https://phescreening.blog.gov.uk/2016/07/08/blood-spot-quality-is-getting-better-and-more-can-be-done/

Blood spot quality is getting better – and more can be done!

It’s been over a year since blood spot screening labs in England began using the same new guidelines for assessing sample quality and we’d like to update everyone on progress.

Good quality blood spot samples are vital to ensure babies with rare but serious conditions are identified and treated early. They prevent the need for avoidable repeat samples, which can cause anxiety for parents, distress to babies, delays in the screening process and a waste of NHS money.

In April 2015, screening laboratories agreed stricter criteria for accepting samples with the aim of improving blood spot quality across England. Thanks to everyone’s hard work, monthly data shows that the repeat sample rate fell from initially high levels during 2015 to 2016 (see chart below).

Avoidable repeat rate April 2015 – May 2016. Each line represents a laboratory that was able to provide monthly data.
Avoidable repeat rate April 2015 to May 2016 – each line represents a laboratory that was able to provide monthly data

However, there’s still some way to go to reach the acceptable standard (2%) nationally. Some areas are now achieving this while others have seen a rise again in recent months. Insufficient samples are still the biggest cause of avoidable repeats, followed by missing or incorrect data (for example NHS number, date of birth and date of sample).

We thought this would be a good time to share the data, thank everyone for their commitment to the project so far, and highlight best practices and resources that we hope will inspire further progress.

Best practice and resources

One lab has been in touch to let us know about the targeted training and lab visits they have been organising for midwives and health visitors. These have had great feedback and resulted in a significant drop in the number of insufficient samples received.

The most notable observation made by visitors to the laboratory is an improved appreciation of the sample requirements when they watched the punching process using the blood spot puncher and how a fair judgement of good/bad spots is made by the instrument and staff. 

Newborn screening laboratory lead

You can watch a video of the ‘journey’ that samples take through the lab in our online learning module. The module also features a community midwife describing how she improved her sampling technique.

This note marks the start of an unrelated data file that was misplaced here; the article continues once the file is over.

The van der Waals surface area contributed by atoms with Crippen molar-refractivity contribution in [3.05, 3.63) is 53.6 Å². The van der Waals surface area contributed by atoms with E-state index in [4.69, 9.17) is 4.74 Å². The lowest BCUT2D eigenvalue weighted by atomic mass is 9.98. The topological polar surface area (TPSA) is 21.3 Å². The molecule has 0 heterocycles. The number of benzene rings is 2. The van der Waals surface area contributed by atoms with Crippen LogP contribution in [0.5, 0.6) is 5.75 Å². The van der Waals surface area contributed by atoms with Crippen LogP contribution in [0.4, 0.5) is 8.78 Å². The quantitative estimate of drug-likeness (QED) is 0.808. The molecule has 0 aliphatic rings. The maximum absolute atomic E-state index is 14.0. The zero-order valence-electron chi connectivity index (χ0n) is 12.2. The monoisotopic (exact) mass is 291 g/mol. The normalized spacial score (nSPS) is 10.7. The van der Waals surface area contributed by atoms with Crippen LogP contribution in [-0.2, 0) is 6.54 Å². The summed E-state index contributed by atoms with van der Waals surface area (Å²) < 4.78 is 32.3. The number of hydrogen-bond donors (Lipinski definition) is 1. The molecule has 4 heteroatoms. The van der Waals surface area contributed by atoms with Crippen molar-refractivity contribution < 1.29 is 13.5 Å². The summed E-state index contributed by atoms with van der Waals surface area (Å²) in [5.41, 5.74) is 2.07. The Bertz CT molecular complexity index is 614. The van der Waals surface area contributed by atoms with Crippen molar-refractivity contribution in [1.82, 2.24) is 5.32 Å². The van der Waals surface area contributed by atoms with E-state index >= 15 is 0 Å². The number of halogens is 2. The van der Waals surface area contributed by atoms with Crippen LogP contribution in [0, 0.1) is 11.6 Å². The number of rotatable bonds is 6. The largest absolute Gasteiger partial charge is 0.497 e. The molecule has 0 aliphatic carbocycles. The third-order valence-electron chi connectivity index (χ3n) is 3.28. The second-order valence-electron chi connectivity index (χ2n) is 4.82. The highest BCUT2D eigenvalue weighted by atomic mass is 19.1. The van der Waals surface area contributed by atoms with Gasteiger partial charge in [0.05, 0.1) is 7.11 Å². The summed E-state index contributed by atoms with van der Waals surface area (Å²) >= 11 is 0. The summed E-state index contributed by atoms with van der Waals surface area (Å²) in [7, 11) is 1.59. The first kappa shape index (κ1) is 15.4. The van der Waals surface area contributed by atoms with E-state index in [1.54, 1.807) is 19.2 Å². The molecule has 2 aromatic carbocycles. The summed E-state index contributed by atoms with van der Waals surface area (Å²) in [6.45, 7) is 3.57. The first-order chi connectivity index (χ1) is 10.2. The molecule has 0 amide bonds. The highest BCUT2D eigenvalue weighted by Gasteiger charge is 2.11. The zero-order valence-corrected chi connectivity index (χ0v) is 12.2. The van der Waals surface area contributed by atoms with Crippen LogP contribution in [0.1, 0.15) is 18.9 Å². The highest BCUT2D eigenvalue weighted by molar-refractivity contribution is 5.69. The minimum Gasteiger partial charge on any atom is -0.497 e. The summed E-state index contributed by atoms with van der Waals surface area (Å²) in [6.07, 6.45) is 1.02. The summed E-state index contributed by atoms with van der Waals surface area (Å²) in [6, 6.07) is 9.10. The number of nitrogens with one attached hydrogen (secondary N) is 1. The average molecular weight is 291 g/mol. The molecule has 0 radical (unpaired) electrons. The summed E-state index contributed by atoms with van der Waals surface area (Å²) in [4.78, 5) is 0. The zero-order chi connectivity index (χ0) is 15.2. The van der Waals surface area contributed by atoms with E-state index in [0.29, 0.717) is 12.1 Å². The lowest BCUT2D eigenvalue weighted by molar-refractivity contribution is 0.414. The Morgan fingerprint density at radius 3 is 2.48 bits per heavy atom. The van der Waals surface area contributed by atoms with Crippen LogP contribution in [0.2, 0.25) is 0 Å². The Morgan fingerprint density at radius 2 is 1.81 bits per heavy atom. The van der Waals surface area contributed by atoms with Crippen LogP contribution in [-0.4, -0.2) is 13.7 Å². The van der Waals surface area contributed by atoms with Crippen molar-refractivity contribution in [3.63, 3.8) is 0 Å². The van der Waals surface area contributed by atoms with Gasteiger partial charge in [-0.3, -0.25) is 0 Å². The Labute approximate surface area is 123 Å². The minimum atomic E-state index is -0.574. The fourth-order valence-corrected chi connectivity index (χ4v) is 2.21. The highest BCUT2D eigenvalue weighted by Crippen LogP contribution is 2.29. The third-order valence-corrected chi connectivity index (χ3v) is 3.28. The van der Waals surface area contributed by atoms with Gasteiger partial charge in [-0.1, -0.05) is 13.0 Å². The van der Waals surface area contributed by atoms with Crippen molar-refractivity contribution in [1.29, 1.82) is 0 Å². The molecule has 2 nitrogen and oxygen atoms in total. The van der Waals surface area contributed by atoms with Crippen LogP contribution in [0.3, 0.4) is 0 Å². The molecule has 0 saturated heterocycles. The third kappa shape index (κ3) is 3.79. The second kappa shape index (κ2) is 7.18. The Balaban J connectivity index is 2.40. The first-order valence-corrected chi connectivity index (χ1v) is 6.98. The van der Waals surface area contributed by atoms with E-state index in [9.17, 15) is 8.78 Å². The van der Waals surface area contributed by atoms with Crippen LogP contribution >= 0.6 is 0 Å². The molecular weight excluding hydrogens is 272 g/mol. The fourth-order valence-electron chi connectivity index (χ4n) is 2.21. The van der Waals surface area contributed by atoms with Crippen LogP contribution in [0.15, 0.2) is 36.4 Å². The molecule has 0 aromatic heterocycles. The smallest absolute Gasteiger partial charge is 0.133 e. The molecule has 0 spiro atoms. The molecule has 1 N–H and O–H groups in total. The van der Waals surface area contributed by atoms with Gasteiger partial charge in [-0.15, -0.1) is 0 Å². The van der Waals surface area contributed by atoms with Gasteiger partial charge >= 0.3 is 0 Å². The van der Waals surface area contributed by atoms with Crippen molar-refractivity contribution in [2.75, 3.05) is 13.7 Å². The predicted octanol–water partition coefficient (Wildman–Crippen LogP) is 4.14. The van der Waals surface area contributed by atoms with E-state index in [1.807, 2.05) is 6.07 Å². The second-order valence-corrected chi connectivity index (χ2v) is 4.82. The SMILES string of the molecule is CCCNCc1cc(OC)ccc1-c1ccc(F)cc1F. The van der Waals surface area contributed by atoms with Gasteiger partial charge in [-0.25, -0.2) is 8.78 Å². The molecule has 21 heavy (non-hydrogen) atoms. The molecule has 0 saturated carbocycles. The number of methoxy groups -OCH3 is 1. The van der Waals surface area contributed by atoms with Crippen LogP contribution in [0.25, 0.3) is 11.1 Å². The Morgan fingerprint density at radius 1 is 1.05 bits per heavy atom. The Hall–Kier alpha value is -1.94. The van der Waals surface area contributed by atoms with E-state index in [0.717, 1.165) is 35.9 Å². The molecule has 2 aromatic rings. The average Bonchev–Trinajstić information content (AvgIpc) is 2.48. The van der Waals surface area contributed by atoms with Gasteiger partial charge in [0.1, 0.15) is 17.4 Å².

Tips on obtaining sufficient spots:

  • wait for the blood to flow and completely fill each circle on the card with a single drop
  • check that the blood has soaked through to the back of the filter paper
  • don’t add multiple small drops of blood to fill the circle
  • don’t apply blood to both sides of the card

Despite this success, the lab is still experiencing problems with samples that arrive with blood stains on the glassine envelope, indicating that they might have been compressed or not allowed to dry properly.

Blood spot card sample
Blood spot sample

Make sure you:

  • allow blood spots to air-dry away from direct sunlight or heat before placing in the glassine envelope. Taking the sample at the beginning of the visit will allow for a longer drying time
  • don’t compress the sample with your thumb or heavy object once it’s in the envelope – it might result in a baby with a condition being missed
Quick reference guide
Quick reference guide

See the updated blood spot sampling guidelines for more tips on obtaining good quality blood spots first time (copies of the short guide can be ordered for free).

Since April 2015, more than 2,500 samples have been repeated due to missing or incorrect date of sample or date of birth. If you aren’t sure, check with the parents that the baby’s details are correct before adding the blood spots to the card.

You can also complete our interactive blood spot card to double check how to fill in the details accurately.

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